I pigged out on more than just sopapillas.
I was a glutton on Labor Day weekend, in more ways than one.
Over the course of 48 hours, I spent about 15 hours in a moving automobile—and it was one of the best weekends of my summer.
I went on a road trip with some friends to Santa Fe, New Mexico—about a 6-hour trip from Denver. On the way, we listened to homemade music mixes, munched trail mix, played word games, and talked about the jobs we didn’t have to return to till Tuesday.
Once south of the border (the Colorado/New Mexico state border, that is), we relaxed into a schedule-free weekend away, letting our focus settle on simple things—like gazing at adobe architecture and ingesting as much Mexican-style food as our lower intestines could handle. We did bring our bikes on the trip, and we even used them one day to pedal into the central city plaza from our suburban hotel.
For the most part though, we were car-dependent, and it felt luxuriously comfortable, deliciously convenient.
The car enabled us to:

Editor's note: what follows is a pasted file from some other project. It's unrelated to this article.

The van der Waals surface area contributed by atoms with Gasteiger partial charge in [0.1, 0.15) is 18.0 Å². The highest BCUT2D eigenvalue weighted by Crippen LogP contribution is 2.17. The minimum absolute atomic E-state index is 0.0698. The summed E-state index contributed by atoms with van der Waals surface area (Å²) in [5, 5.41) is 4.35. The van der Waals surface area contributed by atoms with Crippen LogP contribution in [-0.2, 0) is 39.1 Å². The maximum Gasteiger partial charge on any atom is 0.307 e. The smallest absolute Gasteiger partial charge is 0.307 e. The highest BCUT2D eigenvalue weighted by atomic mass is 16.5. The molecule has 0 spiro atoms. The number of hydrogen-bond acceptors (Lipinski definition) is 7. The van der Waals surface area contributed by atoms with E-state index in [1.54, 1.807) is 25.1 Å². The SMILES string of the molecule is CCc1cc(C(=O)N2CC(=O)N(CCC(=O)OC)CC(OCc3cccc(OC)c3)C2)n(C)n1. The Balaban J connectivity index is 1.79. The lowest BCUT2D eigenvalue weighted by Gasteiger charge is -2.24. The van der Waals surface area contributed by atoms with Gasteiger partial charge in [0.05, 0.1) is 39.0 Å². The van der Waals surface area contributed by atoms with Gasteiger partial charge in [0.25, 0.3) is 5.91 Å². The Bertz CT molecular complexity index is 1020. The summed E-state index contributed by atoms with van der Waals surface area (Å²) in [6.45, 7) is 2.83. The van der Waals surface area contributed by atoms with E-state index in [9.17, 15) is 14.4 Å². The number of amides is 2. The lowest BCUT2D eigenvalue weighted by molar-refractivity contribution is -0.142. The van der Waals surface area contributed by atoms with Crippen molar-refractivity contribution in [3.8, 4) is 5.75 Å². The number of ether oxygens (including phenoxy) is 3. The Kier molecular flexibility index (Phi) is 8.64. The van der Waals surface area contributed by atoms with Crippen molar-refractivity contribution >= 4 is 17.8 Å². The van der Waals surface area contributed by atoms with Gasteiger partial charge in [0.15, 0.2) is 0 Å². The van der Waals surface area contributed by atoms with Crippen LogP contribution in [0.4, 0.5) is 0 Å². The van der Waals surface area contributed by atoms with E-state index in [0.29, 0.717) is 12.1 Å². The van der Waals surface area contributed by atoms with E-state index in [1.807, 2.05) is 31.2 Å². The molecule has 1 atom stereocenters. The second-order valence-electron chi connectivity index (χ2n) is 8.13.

- Squeeze the trip into one quick weekend;
- Arrive at the front door of our hotel without inefficient transfers, delays, or layovers;
- Stay out having fun all day and into the night without dreading a tiring ride home; and
- Make a spur-of-the-moment decision to hit up Bandelier National Monument (amazingness in the form of mountain cliff dwellings and red rock petroglyphs) before heading back north.
Wait a minute—aren’t I supposed to be bashing cars, not itemizing their benefits?
I guess it doesn’t have to be all or nothing. I live car-freely and believe in it enough to subject you all to my twice weekly meanderings. I also tend to take things to extremes—no car, no meat, no TV. I once tried to eliminate coffee too (but, fortunately, came to my senses).
Just because I believe there’s too much car-driving going on doesn’t necessarily mean I have to give it up altogether. It does mean that, to be true to my beliefs, I should abstain whenever possible.
My weekend in Santa Fe reminded me that if you put yourself on a strict no-car diet, sooner or later you’re bound to go on a binge. My feelings of happiness after the trip showed me that a car binge isn’t the worst thing in the world—so long as you only let it last a weekend.
Car-free living is tasty, but sometimes a big, fat helping of automobile really hits the spot.